Their case has 40 flavors from Cedar Crest and they have a case solely designated for nut-free flavors.
They make their own waffles cones and bowls in house, and their waffle cones was the best of any waffle cone in the top 5.
They do carry gluten-free cones and have dairy-free flavors available.
The owner’s favorite flavors:
- Shipwreck (vanilla ice cream with sea salt caramel ribbon and almond splinters)
- Big Muddy (a rich, chocolate ice cream with brownies)
- Scotcharoo (just like the cookie!)
Ice cream cakes are made to order, including some with Fruity Pebbles.
What’s the Scoop? is open year-round.
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4. Two Scoops
1918 Second Avenue, Anoka
Two Scoops opened in 2010.
They have over 100 flavors of ice cream available, with 20 in their case at one time. Like Selma’s, Two Scoops uses Chocolate Shoppe ice cream.
Their most popular ice cream is Cookie Dough and their sleeper hit is Strawberry. The owners tell me that the Chocolate Shoppe’s Strawberry ice cream has won national awards.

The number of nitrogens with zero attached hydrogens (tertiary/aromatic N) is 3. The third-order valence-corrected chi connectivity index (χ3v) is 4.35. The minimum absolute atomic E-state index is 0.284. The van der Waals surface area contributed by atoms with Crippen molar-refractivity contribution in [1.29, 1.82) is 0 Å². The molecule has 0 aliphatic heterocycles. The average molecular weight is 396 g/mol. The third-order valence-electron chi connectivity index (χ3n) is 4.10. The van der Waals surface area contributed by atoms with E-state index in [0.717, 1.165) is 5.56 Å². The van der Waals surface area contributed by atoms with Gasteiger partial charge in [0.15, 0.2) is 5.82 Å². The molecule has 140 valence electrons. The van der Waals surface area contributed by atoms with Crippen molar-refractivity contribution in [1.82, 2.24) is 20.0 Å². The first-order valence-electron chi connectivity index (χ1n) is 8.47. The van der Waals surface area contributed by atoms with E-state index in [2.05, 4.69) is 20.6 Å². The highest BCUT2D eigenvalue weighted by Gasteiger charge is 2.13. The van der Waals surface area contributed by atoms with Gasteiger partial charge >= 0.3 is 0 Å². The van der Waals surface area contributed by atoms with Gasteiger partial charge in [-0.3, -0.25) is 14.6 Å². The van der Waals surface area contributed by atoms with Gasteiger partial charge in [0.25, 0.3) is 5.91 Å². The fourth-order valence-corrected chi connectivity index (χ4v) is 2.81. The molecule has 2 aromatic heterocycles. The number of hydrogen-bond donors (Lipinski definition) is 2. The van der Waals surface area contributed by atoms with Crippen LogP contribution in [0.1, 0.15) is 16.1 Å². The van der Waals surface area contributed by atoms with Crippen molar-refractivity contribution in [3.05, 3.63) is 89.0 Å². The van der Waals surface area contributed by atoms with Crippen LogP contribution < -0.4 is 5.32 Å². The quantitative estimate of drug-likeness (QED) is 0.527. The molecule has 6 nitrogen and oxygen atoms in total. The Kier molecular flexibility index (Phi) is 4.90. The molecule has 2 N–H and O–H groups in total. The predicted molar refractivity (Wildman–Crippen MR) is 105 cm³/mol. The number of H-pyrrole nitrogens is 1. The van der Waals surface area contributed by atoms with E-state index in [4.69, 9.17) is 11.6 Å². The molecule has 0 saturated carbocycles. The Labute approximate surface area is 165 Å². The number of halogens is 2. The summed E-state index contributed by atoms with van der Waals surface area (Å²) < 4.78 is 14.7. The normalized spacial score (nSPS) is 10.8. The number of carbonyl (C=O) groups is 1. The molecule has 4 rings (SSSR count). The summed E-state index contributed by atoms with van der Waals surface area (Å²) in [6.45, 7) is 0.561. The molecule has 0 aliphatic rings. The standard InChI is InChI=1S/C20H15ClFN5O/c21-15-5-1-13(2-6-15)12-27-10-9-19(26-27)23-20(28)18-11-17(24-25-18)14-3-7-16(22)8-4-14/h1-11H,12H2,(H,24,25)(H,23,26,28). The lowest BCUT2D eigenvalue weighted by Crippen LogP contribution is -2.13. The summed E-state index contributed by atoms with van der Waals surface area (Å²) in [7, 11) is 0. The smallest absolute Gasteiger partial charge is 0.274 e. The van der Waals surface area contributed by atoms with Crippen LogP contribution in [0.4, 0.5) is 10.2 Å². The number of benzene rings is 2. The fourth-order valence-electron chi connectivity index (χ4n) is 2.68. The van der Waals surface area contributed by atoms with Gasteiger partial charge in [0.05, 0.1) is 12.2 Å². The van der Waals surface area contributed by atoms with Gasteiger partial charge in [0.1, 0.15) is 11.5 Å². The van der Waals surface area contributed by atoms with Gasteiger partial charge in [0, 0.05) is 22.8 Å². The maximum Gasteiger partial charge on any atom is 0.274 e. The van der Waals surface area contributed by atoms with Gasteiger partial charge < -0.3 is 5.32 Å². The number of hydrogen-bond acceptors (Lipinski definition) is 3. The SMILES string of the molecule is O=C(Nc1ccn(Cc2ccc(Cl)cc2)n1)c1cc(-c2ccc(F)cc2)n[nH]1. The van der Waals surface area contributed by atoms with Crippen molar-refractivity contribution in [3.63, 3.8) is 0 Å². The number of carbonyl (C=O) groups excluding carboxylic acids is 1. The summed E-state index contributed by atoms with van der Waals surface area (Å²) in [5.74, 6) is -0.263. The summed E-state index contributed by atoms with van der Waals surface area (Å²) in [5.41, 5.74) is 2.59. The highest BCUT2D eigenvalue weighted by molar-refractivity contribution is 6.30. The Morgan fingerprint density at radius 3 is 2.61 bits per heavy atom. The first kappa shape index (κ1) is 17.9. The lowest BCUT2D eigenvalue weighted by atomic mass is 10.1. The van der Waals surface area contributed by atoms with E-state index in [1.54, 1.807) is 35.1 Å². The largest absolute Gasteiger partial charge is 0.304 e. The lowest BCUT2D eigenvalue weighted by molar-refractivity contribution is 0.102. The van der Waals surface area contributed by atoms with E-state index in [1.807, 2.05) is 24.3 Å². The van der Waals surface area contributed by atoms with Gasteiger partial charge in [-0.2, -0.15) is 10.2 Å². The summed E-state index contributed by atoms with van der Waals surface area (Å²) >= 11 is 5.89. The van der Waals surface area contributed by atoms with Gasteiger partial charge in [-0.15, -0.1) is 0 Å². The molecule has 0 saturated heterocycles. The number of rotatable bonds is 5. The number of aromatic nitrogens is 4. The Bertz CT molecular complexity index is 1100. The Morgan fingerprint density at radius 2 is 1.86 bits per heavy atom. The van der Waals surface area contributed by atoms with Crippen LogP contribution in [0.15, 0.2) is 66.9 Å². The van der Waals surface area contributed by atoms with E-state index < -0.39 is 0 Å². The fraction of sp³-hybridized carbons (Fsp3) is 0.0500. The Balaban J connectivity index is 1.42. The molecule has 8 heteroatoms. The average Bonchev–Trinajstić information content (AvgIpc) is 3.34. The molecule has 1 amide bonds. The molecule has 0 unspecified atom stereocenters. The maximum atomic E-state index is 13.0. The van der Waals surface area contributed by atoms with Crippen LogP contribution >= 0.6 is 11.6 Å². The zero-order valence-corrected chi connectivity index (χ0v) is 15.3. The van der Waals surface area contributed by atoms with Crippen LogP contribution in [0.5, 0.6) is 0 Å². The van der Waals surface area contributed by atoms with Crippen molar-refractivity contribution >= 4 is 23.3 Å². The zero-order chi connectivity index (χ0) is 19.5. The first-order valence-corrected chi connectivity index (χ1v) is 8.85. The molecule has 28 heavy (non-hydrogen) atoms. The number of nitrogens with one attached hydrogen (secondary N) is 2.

They make waffle cones and bowls in-house. Two Scoops also makes dipped cones, sundae cones and homemade cakes.
They specialize in chocolate malts that are heavy on the malt powder.
Two Scoops does have at least one dairy free Italian ice and has gluten-free ice cream and cones.
They are also home to The Tornado challenge, where you get 20 scoops of ice cream with toppings (it comes out to about 7,000 calories). One individual has completed it in 6 minutes, 30 seconds.
Two Scoops is open year-round.
920 Olive Street W, Stillwater
454 Snelling Avenue, Saint Paul
Nelson’s Stillwater location originally opened as a grocery store in 1923. Art Nelson bought it in the 1940s and customers to this day still call it Art’s. The current owners purchased it in 2006.
Nelson’s is known for big scoops of ice cream — and I mean big scoops. That era started in the 1960s.
They serve both Cedar Crest and Kemps ice cream. Both locations carry 44 flavors.